Who Should Win: Beasts of the Southern Wild. This post-Katrina fantasy tells the story of a “hushpuppy who lived with her daddy in the bathtub.” It is, at times, difficult to watch because it doesn’t flinch from real emotion and real pain, but it is an incredible story about the survival of a poverty-stricken girl.

Who Will Win: Lincoln. As in-depth as it gets at the busy politicking during the Civil War to pass the 13th Amendment and abolish slavery, Lincoln is masterful and reminds us that we can do good things.

The Upset: Zero Dark Thirty. Despite all the controversy regarding the waterboarding scenes, this one might sneak its way to the Oscar.

That’s all the predictions I’m going to do. (The rest of the awards don’t matter and we all know it! No…I kid, I kid. Kind of.) I am a little peeved that The Hunger Games didn’t get any nods because I thought it was a very good movie – particularly Jennifer Lawrence’s performance. Anyway. I digress.

A Tale of Arthur Miller, the Orb-weaver Who Lives Outside My Kitchen Window, Part I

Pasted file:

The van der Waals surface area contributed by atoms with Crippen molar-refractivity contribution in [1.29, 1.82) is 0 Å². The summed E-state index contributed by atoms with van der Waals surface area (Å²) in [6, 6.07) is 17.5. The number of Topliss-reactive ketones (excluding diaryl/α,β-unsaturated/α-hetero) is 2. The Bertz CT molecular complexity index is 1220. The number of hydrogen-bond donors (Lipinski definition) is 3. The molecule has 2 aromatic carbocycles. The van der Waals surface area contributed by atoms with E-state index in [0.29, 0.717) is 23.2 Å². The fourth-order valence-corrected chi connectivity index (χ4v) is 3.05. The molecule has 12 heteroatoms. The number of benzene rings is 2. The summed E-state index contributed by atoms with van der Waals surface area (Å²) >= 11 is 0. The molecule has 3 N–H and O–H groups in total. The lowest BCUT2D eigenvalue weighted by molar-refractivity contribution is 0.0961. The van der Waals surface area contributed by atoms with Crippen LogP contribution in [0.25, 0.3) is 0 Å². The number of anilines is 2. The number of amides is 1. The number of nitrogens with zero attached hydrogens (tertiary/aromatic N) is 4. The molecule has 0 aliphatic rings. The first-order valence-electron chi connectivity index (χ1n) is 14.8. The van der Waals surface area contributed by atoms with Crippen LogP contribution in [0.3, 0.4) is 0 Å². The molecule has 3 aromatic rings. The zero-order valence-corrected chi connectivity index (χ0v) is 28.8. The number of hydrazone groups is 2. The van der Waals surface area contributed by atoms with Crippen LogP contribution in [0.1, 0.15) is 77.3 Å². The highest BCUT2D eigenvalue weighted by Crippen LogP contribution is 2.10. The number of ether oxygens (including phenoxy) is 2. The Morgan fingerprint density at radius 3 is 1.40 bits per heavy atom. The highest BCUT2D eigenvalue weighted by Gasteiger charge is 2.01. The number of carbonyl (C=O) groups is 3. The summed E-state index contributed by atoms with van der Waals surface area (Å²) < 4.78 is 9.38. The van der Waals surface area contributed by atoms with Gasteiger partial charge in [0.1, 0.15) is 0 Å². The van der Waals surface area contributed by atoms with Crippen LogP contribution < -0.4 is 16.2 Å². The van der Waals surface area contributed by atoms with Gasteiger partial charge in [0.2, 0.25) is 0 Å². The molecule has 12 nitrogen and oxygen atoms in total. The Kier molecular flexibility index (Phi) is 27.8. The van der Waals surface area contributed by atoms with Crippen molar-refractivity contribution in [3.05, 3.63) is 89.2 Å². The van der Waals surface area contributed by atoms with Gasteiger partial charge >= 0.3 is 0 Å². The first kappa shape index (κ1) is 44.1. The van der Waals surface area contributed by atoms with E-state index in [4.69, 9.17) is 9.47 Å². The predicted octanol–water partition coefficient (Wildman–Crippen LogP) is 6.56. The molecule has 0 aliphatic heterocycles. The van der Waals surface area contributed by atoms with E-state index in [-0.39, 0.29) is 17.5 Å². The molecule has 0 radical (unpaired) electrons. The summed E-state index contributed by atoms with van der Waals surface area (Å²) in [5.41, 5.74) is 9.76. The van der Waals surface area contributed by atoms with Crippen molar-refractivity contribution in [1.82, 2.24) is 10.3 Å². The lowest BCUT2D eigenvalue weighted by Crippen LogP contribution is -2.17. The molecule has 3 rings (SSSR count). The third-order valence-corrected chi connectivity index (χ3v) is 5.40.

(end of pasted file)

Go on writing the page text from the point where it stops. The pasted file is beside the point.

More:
Arthur Miller was hungover this morning. Naturally. She’d spent last night bumping and grinding in a strobe-lighted club, the floors there stickier than her stickiest web. Her carapace throbbed, her coxas were totally numb from all the dancing, and her abdomen was full of acid, ready to retch. She shouldn’t’ve done all those lines of coke.

Somewhere not so far away a bell chimed; the echo caused her web – which is normally fit as fiddle and strong as an ox – to shake. So it was going to be that kind of day, was it? thought Arthur Miller.

Still, she wouldn’t let Yolanda know. Yolanda was the fly caught on the silky outer threads of her web. Poor Yolanda, thought Arthur Miller. She buzzes so earnestly.  Perhaps she’d been out on a moonlit winging of her own, enjoying the company of the night breeze, when she’d been snared. Flutter those tiny little fly-wings, Arthur Miller said in Orb-weaverish, knowing full well Yolanda couldn’t understand and that there was no moth nearby for translating. Flutter away, my sweet, I’m still going to eat you. At least, Arthur Miller decided, there was one good thing to come of this morning.